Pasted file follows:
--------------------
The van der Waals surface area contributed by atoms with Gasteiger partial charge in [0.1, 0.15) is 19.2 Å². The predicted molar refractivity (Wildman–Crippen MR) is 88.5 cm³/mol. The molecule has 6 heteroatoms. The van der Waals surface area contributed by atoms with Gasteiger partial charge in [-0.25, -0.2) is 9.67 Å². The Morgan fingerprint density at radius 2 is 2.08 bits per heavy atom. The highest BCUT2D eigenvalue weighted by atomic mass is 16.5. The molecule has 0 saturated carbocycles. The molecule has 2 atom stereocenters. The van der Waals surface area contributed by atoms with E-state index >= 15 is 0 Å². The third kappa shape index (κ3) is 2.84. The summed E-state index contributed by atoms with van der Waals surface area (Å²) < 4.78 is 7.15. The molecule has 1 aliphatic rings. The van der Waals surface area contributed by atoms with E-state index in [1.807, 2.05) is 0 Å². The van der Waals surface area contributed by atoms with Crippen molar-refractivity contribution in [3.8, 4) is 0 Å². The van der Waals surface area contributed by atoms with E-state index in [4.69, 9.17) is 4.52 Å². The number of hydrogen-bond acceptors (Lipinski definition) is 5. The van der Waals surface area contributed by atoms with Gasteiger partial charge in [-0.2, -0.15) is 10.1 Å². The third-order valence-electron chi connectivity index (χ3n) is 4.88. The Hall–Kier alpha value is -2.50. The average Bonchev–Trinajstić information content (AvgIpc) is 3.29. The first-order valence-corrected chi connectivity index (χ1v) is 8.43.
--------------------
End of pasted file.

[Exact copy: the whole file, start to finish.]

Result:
The van der Waals surface area contributed by atoms with Gasteiger partial charge in [0.1, 0.15) is 19.2 Å². The predicted molar refractivity (Wildman–Crippen MR) is 88.5 cm³/mol. The molecule has 6 heteroatoms. The van der Waals surface area contributed by atoms with Gasteiger partial charge in [-0.25, -0.2) is 9.67 Å². The Morgan fingerprint density at radius 2 is 2.08 bits per heavy atom. The highest BCUT2D eigenvalue weighted by atomic mass is 16.5. The molecule has 0 saturated carbocycles. The molecule has 2 atom stereocenters. The van der Waals surface area contributed by atoms with E-state index >= 15 is 0 Å². The third kappa shape index (κ3) is 2.84. The summed E-state index contributed by atoms with van der Waals surface area (Å²) < 4.78 is 7.15. The molecule has 1 aliphatic rings. The van der Waals surface area contributed by atoms with E-state index in [1.807, 2.05) is 0 Å². The van der Waals surface area contributed by atoms with Crippen molar-refractivity contribution in [3.8, 4) is 0 Å². The van der Waals surface area contributed by atoms with E-state index in [4.69, 9.17) is 4.52 Å². The number of hydrogen-bond acceptors (Lipinski definition) is 5. The van der Waals surface area contributed by atoms with Gasteiger partial charge in [-0.2, -0.15) is 10.1 Å². The third-order valence-electron chi connectivity index (χ3n) is 4.88. The Hall–Kier alpha value is -2.50. The average Bonchev–Trinajstić information content (AvgIpc) is 3.29. The first-order valence-corrected chi connectivity index (χ1v) is 8.43.